John also highlighted the anomaly which allows local GPs to refer if they think it is clinically relevant. Naturally, with so many GPs being opposed to homoeopathy, some quite violently, this is just not going to happen. Therefore, the NHS is likely to conclude 'there is no demand' for homeopathy, and the vicious circle continues. He noted that Wiltshire has currently reached the position of disinvesting from homeopathy, and that there was therefore the risk of contagion. So BANES are now trying to follow suit, and whilst there is now with significant likelihood of this decision being overturned, this leaves Somerset (which is treated as one PCT) being the most favourably disposed towards homoeopathy. Therefore, he suggested that it was best not cause a ruckus at this stage, and risk this situation turning against us.

Those at the meeting were told that what patients need to do is to ensure that when they visit their GP surgery, and ask to see a homoeopath, or they are referred to somewhere such as the Bristol homoeopathic hospital, they need to quote the 1948 NHS act, which has enshrined their right to homeopathic treatment.

Several people at the meeting highlighted the excellent Swiss Government report on homoeopathy, which needs to be widely publicised. (For an assessment of this report, and its importance for homeopathy, click here). It seems a mystery that the report was completed in 2005 but only published in English in 2010! Nevertheless, we now need to read it, and use it.  The report has found homoeopathy to be a very successfully medical therapy, and that there is lots of important evidence to support this claim. Homeopathy has demonstrated that it is now truly an 'evidence-based medicine'.

We then had presentation by Dr Lee Burton, from the Bristol Homoeopathic Hospital. He highlighted that many PCT's and doctors, when asked about referring to homoeopathy, seemed to rank its level of importance with that of a referral for tattoo removal!

Yet about 40% of their referrals come from conventional medicine, which has failed to resolve the health problem. The worst case came to the hospital after seeing 15 different consultants! After a period with the Bristol homoeopathic hospital the patient was 80% improved. Success indeed! 

Dr Burton also highlighted that for the NHS one big problem is "MUPS", which stands for "Medically Unexplained Persistent Symptoms. He noted that in general these conditions get a 60 - 70% positive response to homoeopathy, which appears to be remarkably constant. He also remarked that around 58% of the patients are in the working age category, with only 12% being above 65 years old. In noting the 60-70% successful resolution figure he agreed that this was a skewed statistic, given that a large number of these patients are considered the "basket cases" - the one's that the NHS (and conventional medicine) has failed to resolve.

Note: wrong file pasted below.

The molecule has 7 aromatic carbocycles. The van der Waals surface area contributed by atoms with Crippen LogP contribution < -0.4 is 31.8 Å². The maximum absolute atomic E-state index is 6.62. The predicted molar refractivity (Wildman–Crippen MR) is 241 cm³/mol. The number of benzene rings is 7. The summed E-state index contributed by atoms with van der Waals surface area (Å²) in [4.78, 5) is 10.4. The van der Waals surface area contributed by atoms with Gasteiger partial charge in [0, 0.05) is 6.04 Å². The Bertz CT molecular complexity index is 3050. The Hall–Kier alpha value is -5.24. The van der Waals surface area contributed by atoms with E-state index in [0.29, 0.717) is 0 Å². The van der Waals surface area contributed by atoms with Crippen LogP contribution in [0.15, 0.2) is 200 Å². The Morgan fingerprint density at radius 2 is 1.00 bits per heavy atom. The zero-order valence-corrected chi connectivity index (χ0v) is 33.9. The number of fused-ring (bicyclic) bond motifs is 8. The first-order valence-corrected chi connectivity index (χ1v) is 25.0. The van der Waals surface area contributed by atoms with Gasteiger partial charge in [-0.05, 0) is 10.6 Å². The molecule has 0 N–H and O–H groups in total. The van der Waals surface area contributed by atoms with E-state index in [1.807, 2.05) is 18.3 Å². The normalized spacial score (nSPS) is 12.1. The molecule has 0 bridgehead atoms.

Finally, he exhorted us all to join the friends of Bristol Homoeopathic Hospital. This does not mean that one is committing to either financial or time support, but one is giving them more power to their elbow by being a supporter. Given that the homoeopathy has always been patient-driven he said that having the largest possible support base is now more important than ever, as it helps to justify the patient's voice being heard within the NHS. Becoming a friend is easy, by going to their website (, or alternatively sending an e-mail to either or   

I also suggest that as many people using Facebook as possible enrol with this group,  H:MC21 ... Homeopathy Worked For Me  

We all need to remember that we are entitled to free homeopathic treatment on the NHS when we are ill. What Oliver's report does is to highlight that if we want to be treated safely and effectively with Homeopathy, or want to avoid the dangers and ineffectiveness of conventional medical treatment, we are all going to have to demand it, and fight for it.

The conventional medical establishment is in control of the NHS, and they are vehemently opposed to opening it up to homeopathy - quite regardless of what Government policy say, or their patients want.